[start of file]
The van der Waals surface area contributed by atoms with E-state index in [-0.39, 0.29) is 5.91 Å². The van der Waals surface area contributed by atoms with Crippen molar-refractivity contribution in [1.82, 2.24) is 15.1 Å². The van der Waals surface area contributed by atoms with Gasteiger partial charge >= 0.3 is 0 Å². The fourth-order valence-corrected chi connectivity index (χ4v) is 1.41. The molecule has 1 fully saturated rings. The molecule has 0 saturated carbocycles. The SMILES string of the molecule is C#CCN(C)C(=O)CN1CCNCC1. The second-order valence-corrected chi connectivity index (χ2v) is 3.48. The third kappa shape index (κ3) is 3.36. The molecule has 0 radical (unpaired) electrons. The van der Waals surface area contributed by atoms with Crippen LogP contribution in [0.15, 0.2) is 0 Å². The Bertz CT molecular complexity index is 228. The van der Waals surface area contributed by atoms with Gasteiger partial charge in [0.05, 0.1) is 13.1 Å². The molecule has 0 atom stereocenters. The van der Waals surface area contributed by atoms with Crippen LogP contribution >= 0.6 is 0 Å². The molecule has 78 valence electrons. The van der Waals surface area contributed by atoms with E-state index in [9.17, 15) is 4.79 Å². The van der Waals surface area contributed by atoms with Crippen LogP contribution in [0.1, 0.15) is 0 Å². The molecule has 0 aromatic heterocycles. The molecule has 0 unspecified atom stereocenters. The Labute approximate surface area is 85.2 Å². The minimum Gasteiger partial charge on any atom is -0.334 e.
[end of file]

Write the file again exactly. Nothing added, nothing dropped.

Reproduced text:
The van der Waals surface area contributed by atoms with E-state index in [-0.39, 0.29) is 5.91 Å². The van der Waals surface area contributed by atoms with Crippen molar-refractivity contribution in [1.82, 2.24) is 15.1 Å². The van der Waals surface area contributed by atoms with Gasteiger partial charge >= 0.3 is 0 Å². The fourth-order valence-corrected chi connectivity index (χ4v) is 1.41. The molecule has 1 fully saturated rings. The molecule has 0 saturated carbocycles. The SMILES string of the molecule is C#CCN(C)C(=O)CN1CCNCC1. The second-order valence-corrected chi connectivity index (χ2v) is 3.48. The third kappa shape index (κ3) is 3.36. The molecule has 0 radical (unpaired) electrons. The van der Waals surface area contributed by atoms with Crippen LogP contribution in [0.15, 0.2) is 0 Å². The Bertz CT molecular complexity index is 228. The van der Waals surface area contributed by atoms with Gasteiger partial charge in [0.05, 0.1) is 13.1 Å². The molecule has 0 atom stereocenters. The van der Waals surface area contributed by atoms with Crippen LogP contribution >= 0.6 is 0 Å². The molecule has 78 valence electrons. The van der Waals surface area contributed by atoms with E-state index in [9.17, 15) is 4.79 Å². The van der Waals surface area contributed by atoms with Crippen LogP contribution in [0.1, 0.15) is 0 Å². The molecule has 0 aromatic heterocycles. The molecule has 0 unspecified atom stereocenters. The Labute approximate surface area is 85.2 Å². The minimum Gasteiger partial charge on any atom is -0.334 e.